TSR: "...engaging the tribes to attack the Taliban and keep them out of their area."

Length: 5:14

LARGE (60.5 MB) ----- SMALL (6.4 MB)

A preview of the piece to air on AC360 tonight, as Michael travels through Kandahar to see how the city has changed since he left it to go to Iraq.

WOLF BLITZER: The stakes have never been higher in Afghanistan, where the situation looks increasingly shaking. The government is accused of outright election fraud. American casualties right now are on the rise. And Taliban insurgents are making a bloody comeback.

CNN has deployed its full resources to the war zone.

Our Michael Ware has been to Kandahar, a strategic city which remains right on the edge of Taliban territory. It's a city Michael used to know very, very well. Here's his report.


MICHAEL WARE, CNN CORRESPONDENT: How does that make people feel here in Kandahar?

(voice-over): I wanted to see what had happened to this place since I had left. Kandahar: it's the birthplace of the Taliban and the capital of the south, the fiercest combat zone. I once lived here, before Iraq and after the fall of the Taliban.

(on camera): So much has changed here in Kandahar. There's new buildings. There's new roads. There's new tree lines. But there's also a new Taliban. There's a Taliban here that wasn't here just a few years ago and this city now lives in the shadow of the Taliban.

The Taliban control neighborhoods here. In fact, this is a Taliban neighborhood. These police are from a police station right in the midst of a Taliban stronghold. They're very much on the front lines guarding the gates to Kandahar.

(voice-over): In fact, here in this marketplace, the mood among shopkeepers is anxious. "Everyone in Kandahar is saying the city is surrounded," this businessman says. "There's something like 200 men standing here. Go. Ask them -- is there Taliban or not?"

Here, the sense of a city under siege goes much deeper than just hurting business. Even here in the city, you cannot speak out against the Taliban. "Those who do speak up face a terrible conclusion," this shopkeeper says. I found, for many, these fears are growing -- even though a major U.S. and Canadian base is located at Kandahar's air field, just outside the city limits -- their vehicles in the city streets.


BLITZER: And Michael Ware is joining us live now from Kabul. Amazing stuff you've been working on, Michael, over there. But tell us once again why Kandahar -- what happens in Kandahar could be a barometer for what happens in all of Afghanistan.

WARE: Well, it's certainly going to tell us what's happening with the Taliban itself -- the foremost enemy of coalition troops here. Let's not forget, Kandahar is the second largest city in the country. It's the capital of the south. It's the old imperial capital. And it's the birthplace of the Taliban.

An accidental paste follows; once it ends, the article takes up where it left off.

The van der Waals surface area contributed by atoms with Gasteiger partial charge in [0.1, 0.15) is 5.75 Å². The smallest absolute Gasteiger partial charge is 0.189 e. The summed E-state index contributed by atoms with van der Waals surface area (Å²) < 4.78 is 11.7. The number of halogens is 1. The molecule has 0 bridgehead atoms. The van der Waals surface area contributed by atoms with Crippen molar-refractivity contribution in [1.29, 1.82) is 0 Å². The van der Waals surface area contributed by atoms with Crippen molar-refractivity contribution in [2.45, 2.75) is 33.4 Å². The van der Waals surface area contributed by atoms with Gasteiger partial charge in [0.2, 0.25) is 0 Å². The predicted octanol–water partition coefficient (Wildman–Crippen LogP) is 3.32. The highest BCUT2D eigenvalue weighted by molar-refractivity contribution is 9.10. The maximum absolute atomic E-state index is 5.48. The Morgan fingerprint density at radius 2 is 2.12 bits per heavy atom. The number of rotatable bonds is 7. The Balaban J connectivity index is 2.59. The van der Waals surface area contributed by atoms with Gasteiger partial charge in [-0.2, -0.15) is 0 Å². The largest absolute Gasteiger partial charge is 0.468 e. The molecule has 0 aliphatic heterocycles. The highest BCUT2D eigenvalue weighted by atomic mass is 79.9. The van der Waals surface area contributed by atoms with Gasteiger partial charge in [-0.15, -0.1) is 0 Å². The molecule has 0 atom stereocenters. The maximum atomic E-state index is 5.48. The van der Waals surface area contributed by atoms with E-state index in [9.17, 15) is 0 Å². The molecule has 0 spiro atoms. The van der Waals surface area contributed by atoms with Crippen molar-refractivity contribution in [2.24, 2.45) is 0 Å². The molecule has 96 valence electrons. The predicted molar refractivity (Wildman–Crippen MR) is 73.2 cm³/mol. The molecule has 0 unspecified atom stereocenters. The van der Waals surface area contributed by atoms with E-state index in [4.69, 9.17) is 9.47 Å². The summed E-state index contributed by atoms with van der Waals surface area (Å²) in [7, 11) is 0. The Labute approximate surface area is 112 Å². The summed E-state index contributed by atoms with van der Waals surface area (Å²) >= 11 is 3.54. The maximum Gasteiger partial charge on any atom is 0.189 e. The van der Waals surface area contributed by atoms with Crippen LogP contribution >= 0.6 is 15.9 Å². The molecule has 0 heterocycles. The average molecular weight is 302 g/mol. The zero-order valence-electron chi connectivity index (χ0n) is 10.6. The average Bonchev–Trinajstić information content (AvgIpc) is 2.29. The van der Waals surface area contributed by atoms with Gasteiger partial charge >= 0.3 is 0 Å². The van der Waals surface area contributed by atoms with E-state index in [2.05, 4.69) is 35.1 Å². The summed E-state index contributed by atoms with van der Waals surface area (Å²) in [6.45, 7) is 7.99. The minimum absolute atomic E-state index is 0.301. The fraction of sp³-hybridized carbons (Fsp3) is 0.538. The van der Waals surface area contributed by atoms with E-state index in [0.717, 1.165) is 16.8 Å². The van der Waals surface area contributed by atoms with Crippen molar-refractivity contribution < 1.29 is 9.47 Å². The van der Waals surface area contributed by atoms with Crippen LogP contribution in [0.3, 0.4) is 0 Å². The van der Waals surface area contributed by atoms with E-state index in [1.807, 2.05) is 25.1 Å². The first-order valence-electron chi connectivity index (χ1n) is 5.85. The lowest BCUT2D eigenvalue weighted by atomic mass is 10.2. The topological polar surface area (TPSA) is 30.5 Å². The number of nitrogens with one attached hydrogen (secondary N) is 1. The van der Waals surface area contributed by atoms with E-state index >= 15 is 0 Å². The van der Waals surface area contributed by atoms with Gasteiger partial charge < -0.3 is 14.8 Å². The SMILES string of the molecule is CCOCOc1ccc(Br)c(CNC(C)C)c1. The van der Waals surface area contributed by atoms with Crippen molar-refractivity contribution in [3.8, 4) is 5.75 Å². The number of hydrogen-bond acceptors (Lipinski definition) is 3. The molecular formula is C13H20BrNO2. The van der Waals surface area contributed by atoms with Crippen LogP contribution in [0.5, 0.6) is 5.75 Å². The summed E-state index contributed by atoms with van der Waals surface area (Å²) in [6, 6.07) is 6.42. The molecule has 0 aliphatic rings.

So what goes down on the streets of Kandahar will tell you so much about which way goes the south of the country.

Obviously, there's different issues to the north and to the east, as you approach -- to the west as you approach Iran. But Kandahar gives you a very good measure of how President Obama's war against the Taliban is faring. And, quite frankly, Wolf, that measure right now is not a good one. It's something to worry about -- Wolf.

BLITZER: It seems, to a lot of experts out there -- and you're one of them, Michael -- that all the options before the U.S. right now -- and there are several different options, including sending thousands of additional troops -- all the options are pretty bad right now.

Are there any good options?

WARE: Well, there is one element that's been missing from the mix, according to a lot of the major players I've spoken to in Kandahar. Many of them have been telling me, you know, when I first arrived eight years ago: you're never ever going to have enough international troops, American or otherwise, to get the job done here. And you probably won't get enough Afghan Army troops either -- certainly not in the time frame that the American public is allowing President Obama.

So you've got to start looking for other solutions. Now apart from negotiations and political solutions that could lead to an end to the conflict by dealing with the Taliban, there's something else, as well. It's learning from the lessons of Iraq and transporting them here. It's engaging the tribes to attack the Taliban and keep them out of their area, to arm militias -- in many ways turning back to the old warlords, who won the Soviet war here in Afghanistan in the '80s -- some of whom have returned to the Taliban not because they believe in the Taliban cause, but because they're so disenchanted with the Afghan government and the American mission.

And I can tell you, the Karzai family is calling for a return to tribal militias. And there is some interest within the U.S. military to look at this option because of the successes we saw in Iraq. That could be the missing element -- Wolf.

BLITZER: And General David Petraeus, who's the U.S. military commander for the Central Command, which overseas Iraq and Afghanistan, he certainly understands this situation well.

Michael Ware, be careful over there.